This article contains minor spoilers.
What a year for Brad Pitt.
After having his own “Hot Boy Summer” in Quentin Tarantino’s “Once Upon a Time in Hollywood,” Pitt is once again starring in a masterclass of American cinema — this time exchanging the stars of Hollywood for the stars of space in James Gray’s “Ad Astra.”
The film follows Roy McBride (Brad Pitt), an astronaut tasked with tracking down his long lost father (Tommy Lee Jones), who is thought to be threatening the galaxy from a long-forgotten mission on Neptune.
While the core of the film’s plot has extremely high stakes — the fate of all life in the galaxy — the true heart of the film is much simpler. It examines the relationship between father and son, and also masterfully deconstructs men’s inability to express emotions.
The tale of a son searching for his absent father is certainly not unrepresented in film, but the subtlety of emotions displayed in “Ad Astra” gives the trope something new and worthwhile. This subtlety is consistently depicted in the closeups of Pitt’s face as he gives the audience small, yet guarded insights into his character’s mind.
Normally, narration in film is used as a device to let the audience know exactly how or what a character is thinking. But in “Ad Astra,” Gray uses narration to portray what his lead is holding back, inciting both suspense and curiosity.
Moments of intimacy between Pitt and the audience reflect how McBride’s relationship with his father has affected his ability to make emotional connections with loved ones. McBride is so void of emotional expression that when he finally breaks down, we truly feel the emotional burden he carries.
Despite its tone of melancholy and longing, “Ad Astra” is nowhere near boring. Instead, it’s deliberate and methodical with its shot choices and pacing. The film features long atmospheric shots of McBride alone, in the vast and empty void of space, representing his eternal sense of loneliness.
The character’s physical isolation and inability to make contact with anyone mirrors McBride’s emotional inability to reach out to the people in his life.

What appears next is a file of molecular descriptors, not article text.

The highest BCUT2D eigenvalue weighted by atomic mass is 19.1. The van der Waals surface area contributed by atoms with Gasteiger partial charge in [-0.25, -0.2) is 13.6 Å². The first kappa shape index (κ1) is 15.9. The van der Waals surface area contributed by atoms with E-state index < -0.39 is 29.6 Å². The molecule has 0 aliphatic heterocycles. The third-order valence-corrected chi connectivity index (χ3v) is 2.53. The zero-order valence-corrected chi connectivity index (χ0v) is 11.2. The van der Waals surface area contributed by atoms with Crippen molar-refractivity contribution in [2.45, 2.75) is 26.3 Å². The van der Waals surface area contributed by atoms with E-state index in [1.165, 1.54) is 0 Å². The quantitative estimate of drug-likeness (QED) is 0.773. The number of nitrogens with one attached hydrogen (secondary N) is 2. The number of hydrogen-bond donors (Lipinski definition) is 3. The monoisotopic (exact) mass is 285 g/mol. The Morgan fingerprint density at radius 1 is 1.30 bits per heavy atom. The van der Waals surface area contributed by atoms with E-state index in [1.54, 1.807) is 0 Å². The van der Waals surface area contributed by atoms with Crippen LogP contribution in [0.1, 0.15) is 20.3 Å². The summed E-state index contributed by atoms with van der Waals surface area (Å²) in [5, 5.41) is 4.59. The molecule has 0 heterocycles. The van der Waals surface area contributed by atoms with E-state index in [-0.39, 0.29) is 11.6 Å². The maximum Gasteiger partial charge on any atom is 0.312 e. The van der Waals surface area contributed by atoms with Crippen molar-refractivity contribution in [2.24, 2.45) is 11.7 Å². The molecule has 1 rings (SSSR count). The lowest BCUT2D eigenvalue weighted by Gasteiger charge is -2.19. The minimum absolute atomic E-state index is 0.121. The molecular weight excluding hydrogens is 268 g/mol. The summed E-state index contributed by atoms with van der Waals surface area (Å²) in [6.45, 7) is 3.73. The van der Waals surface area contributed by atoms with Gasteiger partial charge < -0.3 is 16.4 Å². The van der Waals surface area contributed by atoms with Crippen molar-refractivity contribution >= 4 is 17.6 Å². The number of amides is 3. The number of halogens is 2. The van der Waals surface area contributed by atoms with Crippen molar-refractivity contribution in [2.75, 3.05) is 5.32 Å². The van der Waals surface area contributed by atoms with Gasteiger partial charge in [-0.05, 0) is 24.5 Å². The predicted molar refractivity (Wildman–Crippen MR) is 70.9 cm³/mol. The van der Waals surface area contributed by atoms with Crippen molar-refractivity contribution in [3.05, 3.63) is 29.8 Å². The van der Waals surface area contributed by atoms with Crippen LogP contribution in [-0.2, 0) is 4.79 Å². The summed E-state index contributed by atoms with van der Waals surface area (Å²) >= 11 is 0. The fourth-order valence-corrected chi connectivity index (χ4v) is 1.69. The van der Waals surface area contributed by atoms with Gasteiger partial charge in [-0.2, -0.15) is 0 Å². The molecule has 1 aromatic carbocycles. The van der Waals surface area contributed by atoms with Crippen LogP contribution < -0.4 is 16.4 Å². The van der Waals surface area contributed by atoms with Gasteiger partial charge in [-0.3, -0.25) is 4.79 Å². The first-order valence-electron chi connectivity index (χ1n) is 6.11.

From a purely aesthetic view, the most notable section of the film is the 20-minute stop on Mars. The film takes on a dusty and orange color palette, emphasizing how Mars is alien to McBride.
Mars’ foreign terrain represents new territory in both McBride’s mission and personal development — after landing on Mars and being forced to recuperate there, McBride makes an impassioned plea to his father.
In regards to visuals, the film also has some truly breathtaking action scenes — the most notable being a moon chase with space pirates (Yes, fucking space pirates.) As ludicrous as a space pirate chase sounds, the scene feels incredibly grounded, and acts as a somewhat believable extension of current American conflicts over resources.
This realistic portrayal of capitalism and resource scarcity looms over the entirety of the film and provides a layer of depth to an otherwise otherworldly tale.
As stunning as the visuals of “Ad Astra” are, the film only works as well as it does for two reasons: its emotional core and Pitt’s spectacular ability to harness this emotional core with only his face.
Pitt’s face has been a staple in American households for almost 30 years, but I don’t think I’ll ever get tired of watching it.
Luckily for the audience, Pitt’s face is featured prominently throughout as his facial expressions dance between representing a reserved military man and the lonely boy who lies underneath. When McBride finally sheds his “tough guy” persona, it’s beautiful and heart-wrenching in a way that feels incredibly real.
“Ad Astra” is a film I can’t stop thinking about, in the best way possible. It’s one of the rare films that has moved me without feeling manipulative. I can’t wait to experience this film again.
“Ad Astra” 4.5/5 Stars
Ben Hafetz PZ ’20 is TSL’s film columnist. He’s a media studies and politics double major who likes to not only see movies, but also tell his friends why they should or should not like certain ones.